5 things 2022 consumers will expect from retailers
Retail has experienced a major shift. The foundations of the retail industry have been shaken. The world’s consumers are adapting their lives, buying differently and working differently. As the post-pandemic dust begins to settle, it’s time to examine what all these changes mean for businesses in 2022 and beyond. What global and local trends will continue to influence industry operations, determine strategies and shape future goals, thanks to evolving consumer behavior?
Retail transformation is influenced by consumer behavior
Our latest Retail Report research with KPMG shows that globally, 67% of businesses across the retail, food and beverage, and hospitality sectors grew in revenue by 20% or more in 2021. This is due in large part to the rapid growth of digital transformation investments, which were made in response to changing shopper needs and local regulations. Our research shows that 49% of merchants believe their business is better off because of investments made to improve operations during the pandemic. 94% of businesses intend to continue investing in 2022.
The change has been noticed by consumers too. 61% of respondents believe that retailers made their products readily available to the public during the pandemic. But there’s still a long way to go. Having experienced retail’s recent rush of resourcefulness, innovation, and flexibility, consumers around the world now expect more from their shopping experiences.
Here are five key consumer expectations that are worth strategic consideration in retail right now:
1. Shopping across channels more seamless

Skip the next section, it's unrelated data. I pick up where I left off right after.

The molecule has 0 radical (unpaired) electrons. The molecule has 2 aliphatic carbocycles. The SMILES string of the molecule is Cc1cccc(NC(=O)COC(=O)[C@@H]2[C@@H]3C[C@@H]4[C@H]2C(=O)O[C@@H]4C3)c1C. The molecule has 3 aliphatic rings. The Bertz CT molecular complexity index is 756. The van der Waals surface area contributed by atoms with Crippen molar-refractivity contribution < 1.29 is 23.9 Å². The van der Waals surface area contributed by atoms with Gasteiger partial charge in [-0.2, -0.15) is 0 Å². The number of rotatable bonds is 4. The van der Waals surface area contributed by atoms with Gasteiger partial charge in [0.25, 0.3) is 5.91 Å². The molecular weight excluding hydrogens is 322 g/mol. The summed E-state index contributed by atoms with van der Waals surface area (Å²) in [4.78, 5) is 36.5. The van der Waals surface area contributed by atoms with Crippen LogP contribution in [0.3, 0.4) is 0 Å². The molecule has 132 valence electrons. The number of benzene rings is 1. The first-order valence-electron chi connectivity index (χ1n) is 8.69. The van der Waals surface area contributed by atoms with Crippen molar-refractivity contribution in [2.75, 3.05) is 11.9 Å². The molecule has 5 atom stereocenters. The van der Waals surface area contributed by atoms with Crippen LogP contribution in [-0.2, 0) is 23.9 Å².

Flexible, tech-driven experiences that were made available during the pandemic blur the lines between sales channels. This is allowing for nonlinear customer journeys and a blurring of the distinction between them. Our data shows that 61% believe retailers should offer the same flexibility across channels as they did during the pandemic. Online retailers are more popular with 55% of consumers.
This shopping preference presents significant opportunities for loyalty building, revenue growth and brand building. However, many businesses may not be able to take advantage of these opportunities. While 61% of consumers would be more loyal to a retailer that lets them buy things online and return in store — up from 54% in 2020 — only 28% of businesses say they enable customers to shop and complete transactions easily across online and offline channels. In order to close this expectation gap, businesses should consider exploring unified commerce solutions, connecting sales channels, consolidating payments, and breaking down silos for a more modern customer experience.
2. Tech-driven loyalty programs are more efficient
It’s never been easier for people to find, compare, and shop with new brands — and this is affecting traditional customer loyalty around the world. A global 70% of consumers won’t shop with companies that offer poor shopping experiences, whether online or in-store. To secure long-term loyalty, retailers must offer customers more compelling reasons to connect with them on a regular basis.
Loyalty programs are an area of the customer experience ripe for innovation: 70% of consumers globally say retailers should use technology to make their loyalty or rewards programs easier and more effective.
The Retail Report highlights a particularly strong opportunity in payments-linked loyalty programs and apps: 61% of consumers would download a retailer’s app to receive better loyalty rewards, and 57% would be more likely to shop with a retailer if their loyalty program worked automatically through their payment card.
When it comes to growing loyalty, data must play a central role. Payment-linked loyalty, especially when sales channels are connected through a unified commerce solution, can help businesses capture richer data insights, understand shopping preferences, assign loyalty points, and better anticipate customers’ needs.